The Mosque of Ibn Tulun is by far the most beautiful mosque of Cairo. Simple, clean lines make the mosque built in 879 to the center of the universe. The huge courtyard with a covered fountain, was built after the model of Mecca.
The "Ottomans" under Pasha Mohammed Ali, built the mosque from 1824-1884 according to Istanbul models. The 82 m high minarets and the location directly on thehill of the citadel, make the mosque visible from far away. Even the view over the city makes the visit worthwhile.
The "Al-Ashraf Barsbey Mosque" was built in 1423. Al-Ashraf Sayfad Din Barsbay was the Sultan of the Mameluks from 1422 until 1438. The dome shows the zigzag pattern typical of Mameluckian architecture.
Amr ibn al-As conquered Egypt in 639 AD for the prophet. The mosque was built in 643 as the first Muslim mosque in Africa. Not much is left of the mosque historic mosque. The present building dates mostly from the late 18th century. But the Amir Ibn al-As Mosque is still famous for beeing the first mosque in Africa.
Construction of the mosque began in 1356 the building was completed in 1363. The Sultan Hassan Mosque is considered to be a beautiful example of Mameluk architecture. Right next to the Sultan Hassan Mosque stands the Al-Rifa'i Mosque.
The construction of the Ar-Rifai Mosque began in 1819. The Neo-Mameluk mosque was completed in 1912. The mosque also served as the burial place of the royal family. Mohammad Reza, the last Shah of Persia, was also buried here in 1980.
The Bab Al-Futhu was built around 1087 as part of the city fortification of Cairo. The rounded shape of the two towers offered less attack surface than rectangular gateways. The historic gate is still very well preserved. The Bab Al-Futuh is located next to the Al-Hakim (Al Jame al Anwar) Mosque.
An oriental dream of 1001 nights. Here you can see everything that shines and looks Arabic. The many beautiful arches and gates made of natural stone, which always block the view, make the bazaar a charming labyrinth. The market was created in the 14th century, on a former Mameluk cemetery.
The Sabil-Kuttab is considered the best example of the symbiosis of Ottoman and Mameluk architecture in the Islamic center of Cairo. Sabil is a public well and Kuttab is a small elementary school, where reading and writing is taught. The Sabil-Kuttab was built in 1744 by architect Abd al Rahman Katkhuda.
The Al-Azhar Mosque was built in 972, making it one of the city's oldest mosques. The school of the mosque is considered to be the leading Islamic university in Egypt. The complex was often rebuilt and the building parts are not created in a uniform style. Worth seeing is the courtyard of white marble.
The Al-Hakim Mosque which is also known as Al Jame al Anwar, sits next to the city gate Bab Al-Futhu. In the large courtyard stands a fountain of red marble, the minarets of the 1013 built mosque, are among the oldest in Cairo. The square in front of the mosque once served as slave market.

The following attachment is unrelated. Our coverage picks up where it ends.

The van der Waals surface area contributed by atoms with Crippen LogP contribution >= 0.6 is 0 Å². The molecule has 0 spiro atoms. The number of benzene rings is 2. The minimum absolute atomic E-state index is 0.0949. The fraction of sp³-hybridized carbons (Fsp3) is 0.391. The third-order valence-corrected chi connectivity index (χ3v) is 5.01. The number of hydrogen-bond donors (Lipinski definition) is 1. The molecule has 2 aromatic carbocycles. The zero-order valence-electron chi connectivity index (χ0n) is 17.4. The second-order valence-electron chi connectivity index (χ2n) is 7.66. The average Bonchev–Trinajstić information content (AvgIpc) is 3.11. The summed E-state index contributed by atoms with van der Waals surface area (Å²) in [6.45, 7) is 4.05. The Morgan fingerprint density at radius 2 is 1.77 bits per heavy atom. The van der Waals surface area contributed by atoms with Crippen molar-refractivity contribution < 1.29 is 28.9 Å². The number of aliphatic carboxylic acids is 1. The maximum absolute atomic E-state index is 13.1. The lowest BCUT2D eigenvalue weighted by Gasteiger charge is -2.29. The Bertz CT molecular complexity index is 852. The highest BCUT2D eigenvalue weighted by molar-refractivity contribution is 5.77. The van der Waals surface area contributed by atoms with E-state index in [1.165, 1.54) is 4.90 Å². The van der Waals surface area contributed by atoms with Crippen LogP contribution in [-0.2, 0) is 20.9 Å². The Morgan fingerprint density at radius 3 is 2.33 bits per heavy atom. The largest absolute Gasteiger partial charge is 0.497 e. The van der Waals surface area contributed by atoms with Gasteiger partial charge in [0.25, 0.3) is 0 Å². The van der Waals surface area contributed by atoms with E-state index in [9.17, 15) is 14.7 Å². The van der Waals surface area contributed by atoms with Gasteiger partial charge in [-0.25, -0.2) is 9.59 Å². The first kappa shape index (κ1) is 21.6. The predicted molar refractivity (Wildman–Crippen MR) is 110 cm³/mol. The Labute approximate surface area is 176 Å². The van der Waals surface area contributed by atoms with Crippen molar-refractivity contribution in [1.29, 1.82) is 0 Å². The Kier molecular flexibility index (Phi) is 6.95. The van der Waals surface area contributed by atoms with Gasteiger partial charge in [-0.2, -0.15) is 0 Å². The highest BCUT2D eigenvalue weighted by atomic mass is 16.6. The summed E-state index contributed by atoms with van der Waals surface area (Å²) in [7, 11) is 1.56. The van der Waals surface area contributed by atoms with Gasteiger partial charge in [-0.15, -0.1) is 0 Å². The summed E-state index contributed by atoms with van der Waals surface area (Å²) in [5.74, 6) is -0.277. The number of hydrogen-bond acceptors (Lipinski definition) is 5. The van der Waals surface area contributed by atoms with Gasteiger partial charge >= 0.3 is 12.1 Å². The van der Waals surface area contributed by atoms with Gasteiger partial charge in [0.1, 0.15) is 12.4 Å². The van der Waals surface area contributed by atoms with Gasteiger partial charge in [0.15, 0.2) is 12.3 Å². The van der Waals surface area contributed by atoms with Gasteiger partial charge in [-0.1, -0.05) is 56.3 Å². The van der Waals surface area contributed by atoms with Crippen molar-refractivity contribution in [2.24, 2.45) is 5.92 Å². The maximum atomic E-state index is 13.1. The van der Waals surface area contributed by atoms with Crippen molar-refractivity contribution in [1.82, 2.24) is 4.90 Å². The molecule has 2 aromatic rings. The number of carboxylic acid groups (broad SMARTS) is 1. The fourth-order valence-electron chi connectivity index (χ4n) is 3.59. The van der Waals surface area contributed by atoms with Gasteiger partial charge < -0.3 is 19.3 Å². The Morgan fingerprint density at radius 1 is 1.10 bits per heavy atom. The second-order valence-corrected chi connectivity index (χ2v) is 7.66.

The "Floating" church was built in the 9th century over an ancient Roman fortress. The Coptic church is dedicated to the Virgin Mary. The Coptic Christians go back to the Orthodox Church in Byzantium, but split off in 451. Approximately 10% of the Egyptian population belong to the Coptic faith. The interior of the church is supported by a vaulted wooden beams, the light appears in a very mystical nature, while shining through the garret windows .
St. George church (Mari Girgis) is a round church built on a Roman watchtower in 1909. St. George is revered as a martyr because he refused to abjure the Christian faith and was executed by the Romans in 303 AD. The huge church is lacated in the Coptic Quarter of Cairo.
The Nilometer determined the water level of the Nile during the annual floods. According to the height of the water, you could predict the harvest and calculate the tax due.
Sultan Nasir Mohammed Ibn Kalaoun ruled from 1293 to 1341 the kingdom of the Mamelukes. He revived the construction industry of the city with numerous projects. The Medrese and Mausoleum of Sultan at-Nasr Mohammed was built around 1300. The cupola of the Mausoleum became iconic and was copied many times in islamic architecture.
The Sayyidna al-Hussein Mosque is the holiest place of worship for Muslims in Cairo, because the severed head of Prophet Muhammad's grandson is kept in here. The screens in front of the mosque are set up for Friday prayers to allow all believers to pray when the mosque is already full.
The Cemetery Qaitbey also called "City of the Dead", was built in the 14th century. The cemetery is characterized by the magnificently decorated mausoleums of the Mamluks. Worth seeing is the Sultan Al-Ashraf Qaytbay Mosque.
The Cairo Tower was opened in 1961 by President Gamal Abdel Nasser. The tower and the restaurants were completely renovated in 2009. When you move in the streets, Cairo is a confusing chaos of houses, walls and streets. If you stand on top of the 187 m high Cairo Tower you can see the whole extent of this giant metropolis. One sees the citadel, the Nile, the minarets and of course the pyramids of Giza. The view from the observation deck is wonderful and absolutely important to understand the biggest city of Egypt.
Near Sharia Talaat Harb, there is a Babylonian-style synagogue. The Temple Ismailia synagogue was opened in 1899.
Welcome to Cairo
With more than 10 million inhabitants, Cairo is one of the largest cities in Africa. Only Lagos in Nigeria has similar numbers of inhabitants. Cairo is located at the point where the Nile passes into the Nile Delta. This strategically important location has contributed to the rise of the city. The old town of Cairo is a UNESCO World Heritage Site with numerous interesting Islamic buildings. Cairo's top attractions include the Ibn Tulun Mosque, the Bazaar and the Coptic Quarter.